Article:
Green: 'I stopped watching basketball'
"The first couple hours were just full of disappointment and feeling like I had let people down. With the lockout ending and finally being ready to play, I just felt like I let a lot of people down," said Green as he dwelled on the immediate moments after hearing the news from team doctors.
Basketball was done. Green was out for an entire year, and he had to prepare for a year of rehabilitation and recovery in order to return to the court in 2012. He had surgery in January, and the weeks and months that followed would be harder than receiving the news of his ailment.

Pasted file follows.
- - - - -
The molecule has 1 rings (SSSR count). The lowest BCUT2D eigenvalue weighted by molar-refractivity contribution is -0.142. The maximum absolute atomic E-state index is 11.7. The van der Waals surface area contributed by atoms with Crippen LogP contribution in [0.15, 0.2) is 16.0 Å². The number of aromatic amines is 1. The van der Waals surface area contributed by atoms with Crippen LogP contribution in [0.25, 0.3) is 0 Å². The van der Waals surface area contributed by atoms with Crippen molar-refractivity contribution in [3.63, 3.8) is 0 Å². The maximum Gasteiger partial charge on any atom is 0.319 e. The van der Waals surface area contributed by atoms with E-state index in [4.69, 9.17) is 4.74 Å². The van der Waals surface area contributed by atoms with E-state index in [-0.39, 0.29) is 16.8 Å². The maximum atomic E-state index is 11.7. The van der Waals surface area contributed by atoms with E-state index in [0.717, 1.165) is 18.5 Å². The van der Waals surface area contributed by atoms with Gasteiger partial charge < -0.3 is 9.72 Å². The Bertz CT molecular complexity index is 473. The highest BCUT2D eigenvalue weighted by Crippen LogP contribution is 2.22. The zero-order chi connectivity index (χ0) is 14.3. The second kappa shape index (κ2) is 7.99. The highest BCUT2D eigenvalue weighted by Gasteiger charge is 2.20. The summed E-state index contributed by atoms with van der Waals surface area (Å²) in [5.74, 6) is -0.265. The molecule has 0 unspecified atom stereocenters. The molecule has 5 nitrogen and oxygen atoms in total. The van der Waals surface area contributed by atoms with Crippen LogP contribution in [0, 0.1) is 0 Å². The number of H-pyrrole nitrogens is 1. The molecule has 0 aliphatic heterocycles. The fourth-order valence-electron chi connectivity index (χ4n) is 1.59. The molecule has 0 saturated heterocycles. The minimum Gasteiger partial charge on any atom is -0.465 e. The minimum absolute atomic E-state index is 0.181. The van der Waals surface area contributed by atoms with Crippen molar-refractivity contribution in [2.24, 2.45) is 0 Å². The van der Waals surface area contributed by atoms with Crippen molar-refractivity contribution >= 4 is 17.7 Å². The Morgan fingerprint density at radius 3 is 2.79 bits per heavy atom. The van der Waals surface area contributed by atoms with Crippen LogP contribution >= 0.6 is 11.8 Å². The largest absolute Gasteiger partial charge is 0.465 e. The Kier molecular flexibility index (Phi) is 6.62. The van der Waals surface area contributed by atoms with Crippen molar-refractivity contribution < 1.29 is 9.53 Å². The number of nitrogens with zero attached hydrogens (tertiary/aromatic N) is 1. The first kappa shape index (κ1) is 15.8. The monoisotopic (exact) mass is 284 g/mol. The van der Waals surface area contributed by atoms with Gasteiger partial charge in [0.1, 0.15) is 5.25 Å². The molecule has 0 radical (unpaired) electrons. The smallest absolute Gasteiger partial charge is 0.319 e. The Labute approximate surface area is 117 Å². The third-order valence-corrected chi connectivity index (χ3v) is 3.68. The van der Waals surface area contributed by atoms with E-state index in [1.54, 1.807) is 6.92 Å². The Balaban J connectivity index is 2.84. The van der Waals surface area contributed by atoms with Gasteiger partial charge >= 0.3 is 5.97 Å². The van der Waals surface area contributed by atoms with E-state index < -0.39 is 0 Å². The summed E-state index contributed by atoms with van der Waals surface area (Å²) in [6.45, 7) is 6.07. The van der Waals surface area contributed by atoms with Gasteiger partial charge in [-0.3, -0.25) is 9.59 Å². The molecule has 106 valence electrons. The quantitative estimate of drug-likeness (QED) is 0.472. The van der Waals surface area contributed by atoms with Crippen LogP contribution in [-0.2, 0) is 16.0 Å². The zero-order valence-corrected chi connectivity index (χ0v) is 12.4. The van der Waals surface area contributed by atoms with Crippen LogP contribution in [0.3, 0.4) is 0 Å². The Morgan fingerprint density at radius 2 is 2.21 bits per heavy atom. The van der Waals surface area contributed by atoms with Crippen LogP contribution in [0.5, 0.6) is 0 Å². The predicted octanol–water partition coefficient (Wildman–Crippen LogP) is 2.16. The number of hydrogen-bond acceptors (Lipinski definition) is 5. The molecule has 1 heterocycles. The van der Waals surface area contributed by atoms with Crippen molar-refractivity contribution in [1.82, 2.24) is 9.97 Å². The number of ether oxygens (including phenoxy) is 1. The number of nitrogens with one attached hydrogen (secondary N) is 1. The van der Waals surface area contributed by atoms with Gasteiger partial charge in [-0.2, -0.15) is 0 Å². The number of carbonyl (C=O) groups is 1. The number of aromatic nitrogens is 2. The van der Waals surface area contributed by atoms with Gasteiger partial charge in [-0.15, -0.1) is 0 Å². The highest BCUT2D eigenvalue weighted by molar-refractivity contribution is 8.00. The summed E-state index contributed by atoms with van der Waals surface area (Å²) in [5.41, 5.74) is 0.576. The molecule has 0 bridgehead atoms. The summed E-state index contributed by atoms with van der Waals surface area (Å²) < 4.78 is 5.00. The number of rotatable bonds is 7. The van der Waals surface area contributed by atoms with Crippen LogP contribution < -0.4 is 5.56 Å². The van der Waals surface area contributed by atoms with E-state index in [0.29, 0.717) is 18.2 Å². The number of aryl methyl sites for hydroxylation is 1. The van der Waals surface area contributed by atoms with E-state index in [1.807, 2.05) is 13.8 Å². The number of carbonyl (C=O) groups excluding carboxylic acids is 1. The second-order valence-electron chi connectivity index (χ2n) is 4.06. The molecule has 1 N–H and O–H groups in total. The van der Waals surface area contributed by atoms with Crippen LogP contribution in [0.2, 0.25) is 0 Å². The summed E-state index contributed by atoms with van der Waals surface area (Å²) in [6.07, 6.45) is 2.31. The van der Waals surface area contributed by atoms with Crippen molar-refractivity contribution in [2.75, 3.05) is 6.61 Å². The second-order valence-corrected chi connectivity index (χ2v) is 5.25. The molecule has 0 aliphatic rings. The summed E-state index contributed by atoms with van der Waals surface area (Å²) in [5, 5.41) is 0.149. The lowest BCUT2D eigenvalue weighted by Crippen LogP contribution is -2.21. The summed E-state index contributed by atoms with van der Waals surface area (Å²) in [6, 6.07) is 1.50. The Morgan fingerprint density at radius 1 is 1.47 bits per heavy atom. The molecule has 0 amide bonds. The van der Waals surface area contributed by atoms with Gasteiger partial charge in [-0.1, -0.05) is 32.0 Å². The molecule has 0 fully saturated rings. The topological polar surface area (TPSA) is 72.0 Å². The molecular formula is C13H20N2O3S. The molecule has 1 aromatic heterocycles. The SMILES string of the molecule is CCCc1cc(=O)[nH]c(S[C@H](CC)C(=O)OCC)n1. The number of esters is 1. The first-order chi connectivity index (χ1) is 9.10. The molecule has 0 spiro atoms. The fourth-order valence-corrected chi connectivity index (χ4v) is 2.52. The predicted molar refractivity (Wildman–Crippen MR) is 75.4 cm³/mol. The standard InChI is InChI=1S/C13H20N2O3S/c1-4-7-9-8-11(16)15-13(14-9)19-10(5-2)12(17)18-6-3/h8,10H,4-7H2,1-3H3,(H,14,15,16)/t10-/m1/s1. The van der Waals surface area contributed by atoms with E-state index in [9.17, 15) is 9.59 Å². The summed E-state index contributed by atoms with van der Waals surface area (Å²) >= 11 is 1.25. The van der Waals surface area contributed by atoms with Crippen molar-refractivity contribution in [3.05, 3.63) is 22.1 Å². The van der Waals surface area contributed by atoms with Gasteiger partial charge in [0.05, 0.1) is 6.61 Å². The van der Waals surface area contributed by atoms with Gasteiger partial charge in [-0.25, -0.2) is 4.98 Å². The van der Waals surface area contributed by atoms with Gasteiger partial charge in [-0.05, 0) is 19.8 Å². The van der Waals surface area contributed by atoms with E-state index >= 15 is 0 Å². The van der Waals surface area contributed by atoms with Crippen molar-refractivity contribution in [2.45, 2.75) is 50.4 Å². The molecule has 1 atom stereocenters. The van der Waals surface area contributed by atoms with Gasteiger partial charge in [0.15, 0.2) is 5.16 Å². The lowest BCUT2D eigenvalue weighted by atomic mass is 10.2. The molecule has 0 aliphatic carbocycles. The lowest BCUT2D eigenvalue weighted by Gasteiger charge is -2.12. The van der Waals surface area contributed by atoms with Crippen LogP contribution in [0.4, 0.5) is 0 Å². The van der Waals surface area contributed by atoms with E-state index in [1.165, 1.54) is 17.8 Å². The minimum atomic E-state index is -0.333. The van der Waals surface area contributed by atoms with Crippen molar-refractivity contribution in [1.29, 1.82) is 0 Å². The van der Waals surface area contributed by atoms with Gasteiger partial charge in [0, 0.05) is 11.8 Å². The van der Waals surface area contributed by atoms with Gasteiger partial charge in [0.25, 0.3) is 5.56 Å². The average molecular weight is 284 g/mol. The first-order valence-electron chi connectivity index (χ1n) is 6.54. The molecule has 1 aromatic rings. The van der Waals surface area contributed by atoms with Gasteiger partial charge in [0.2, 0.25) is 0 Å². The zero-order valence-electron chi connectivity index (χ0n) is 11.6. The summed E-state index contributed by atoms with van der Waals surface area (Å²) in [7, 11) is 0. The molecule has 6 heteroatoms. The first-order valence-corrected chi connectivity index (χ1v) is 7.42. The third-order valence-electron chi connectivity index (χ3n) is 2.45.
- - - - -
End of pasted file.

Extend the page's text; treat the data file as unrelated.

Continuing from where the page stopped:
"The surgery itself was probably the hardest thing I've ever been through in my life. I had to start from, basically, double scratch. Walking was an issue -- just being able to have the stamina was a problem. Everything just kind of shuts down. The nervous system breaks down, and it's kinda like a jump-start. You have to get it going, and it was just difficult.
"You take for granted all of the little things -- whether it's just an easy crunch or ab exercise, or moving to the left or moving to the right. I couldn't lay on my stomach for the first two-and-a-half months. I couldn't lay on my side. The first couple of weeks I couldn't drive. I couldn't do a lot of things, but it helps you appreciate the little things."
Later, Green discusses how he had to stop watching basketball for a while, noting, "It was very hard. I stopped watching basketball, not just the Celtics, for a month and a half. It was frustrating to me that I couldn't be out there playing."
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